DEEPMIND, Google's artificial intelligence divisions famous for jaw-dropping but arcane achievements like designing an algorithm that can beat the world's best player of Go -

Has shown off a prototype of a machine with an an equally impressive but this time real-world  application - scanning eyes for complex and sometimes for fatal diseases.

Two reasons. One : It is a practical breakthrough.
While justly proud of its triumph in Go, DeepMind co-founder Mustafa Suleyman's previous big example of an applied win was the company's prowess cooling Google's server farms - which, while important, is less sexy than saving lives.

Two : Deepmind promises that its device dishes out diagnoses every bit as good as world-leading eye doctors, but those doctors say that it can also explain the reasoning behind its diagnoses. Which brings us to the explainability.

As AI advances there is increasing concern that its working become so complex that while it may spit out the ''right'' answer, no one can understand or explain why.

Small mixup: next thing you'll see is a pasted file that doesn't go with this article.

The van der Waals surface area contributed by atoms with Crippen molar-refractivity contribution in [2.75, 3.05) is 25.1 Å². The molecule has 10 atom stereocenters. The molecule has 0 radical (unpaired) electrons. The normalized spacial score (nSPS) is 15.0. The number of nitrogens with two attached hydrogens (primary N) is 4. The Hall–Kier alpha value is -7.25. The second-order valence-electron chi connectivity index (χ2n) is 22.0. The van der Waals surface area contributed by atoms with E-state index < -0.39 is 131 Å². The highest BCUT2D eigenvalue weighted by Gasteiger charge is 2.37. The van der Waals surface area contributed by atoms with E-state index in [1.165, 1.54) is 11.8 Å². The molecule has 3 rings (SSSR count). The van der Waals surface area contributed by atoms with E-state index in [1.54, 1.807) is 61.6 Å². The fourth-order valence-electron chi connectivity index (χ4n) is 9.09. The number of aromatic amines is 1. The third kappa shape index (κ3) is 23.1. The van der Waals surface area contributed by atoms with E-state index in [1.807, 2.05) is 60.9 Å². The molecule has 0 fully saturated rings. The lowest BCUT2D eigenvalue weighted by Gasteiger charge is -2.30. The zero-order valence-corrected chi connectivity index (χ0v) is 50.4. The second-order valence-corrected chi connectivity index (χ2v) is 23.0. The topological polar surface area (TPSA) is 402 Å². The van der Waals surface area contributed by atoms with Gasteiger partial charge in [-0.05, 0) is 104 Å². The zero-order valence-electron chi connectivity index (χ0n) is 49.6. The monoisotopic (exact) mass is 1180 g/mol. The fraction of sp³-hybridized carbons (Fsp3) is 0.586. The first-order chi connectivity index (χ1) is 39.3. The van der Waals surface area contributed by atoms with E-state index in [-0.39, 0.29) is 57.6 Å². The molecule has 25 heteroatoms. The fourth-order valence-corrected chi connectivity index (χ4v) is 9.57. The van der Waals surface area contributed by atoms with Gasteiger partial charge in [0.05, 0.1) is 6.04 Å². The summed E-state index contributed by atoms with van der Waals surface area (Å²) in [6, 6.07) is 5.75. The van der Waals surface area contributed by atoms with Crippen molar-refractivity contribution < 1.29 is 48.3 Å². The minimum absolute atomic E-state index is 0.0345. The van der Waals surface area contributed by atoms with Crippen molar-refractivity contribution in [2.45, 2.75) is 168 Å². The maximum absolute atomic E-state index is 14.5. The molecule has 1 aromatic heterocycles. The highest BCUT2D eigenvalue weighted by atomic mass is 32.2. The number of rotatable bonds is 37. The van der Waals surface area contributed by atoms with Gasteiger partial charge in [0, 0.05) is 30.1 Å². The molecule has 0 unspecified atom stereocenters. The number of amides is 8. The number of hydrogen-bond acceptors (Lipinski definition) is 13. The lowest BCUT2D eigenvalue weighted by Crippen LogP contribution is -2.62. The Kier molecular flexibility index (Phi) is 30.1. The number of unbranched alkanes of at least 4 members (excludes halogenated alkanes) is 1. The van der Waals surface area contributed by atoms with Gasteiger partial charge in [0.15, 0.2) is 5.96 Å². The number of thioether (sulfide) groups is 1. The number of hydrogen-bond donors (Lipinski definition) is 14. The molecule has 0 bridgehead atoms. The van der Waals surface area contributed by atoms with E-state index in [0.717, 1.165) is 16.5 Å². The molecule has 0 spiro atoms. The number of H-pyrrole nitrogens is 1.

Essentially, we can see the  data we feed into the AI machine, and we can see the results after it has been processed, but the actually crunching and calculation process in the middle is opaque.

This is known as the Black Box problem.

Black Boxes are a big hurdle to the real-world applications of AI because in many fields, like Justice or healthcare, explainability is critical.

For example a sentencing AI algorithm used to help judges make parole decisions may crunch all kinds background data to evaluate the risk of prisoner reoffending.

But a Yes or a No answer is not enough. It needs to be able to explain how it has weighed that data for its judgment to be trusted, especially since data sets are vulnerable to all kinds of bias.

AI black boxes are not related to the emergency recording devices in aircraft, but the recent Boeing  Max crashes are a reminder that explainability in complex systems is not just an AI problem.

The honor and serving of the latest operational research on AI continues to Part-2. The World Students Society thanks author and researcher Harry de Quetteville.


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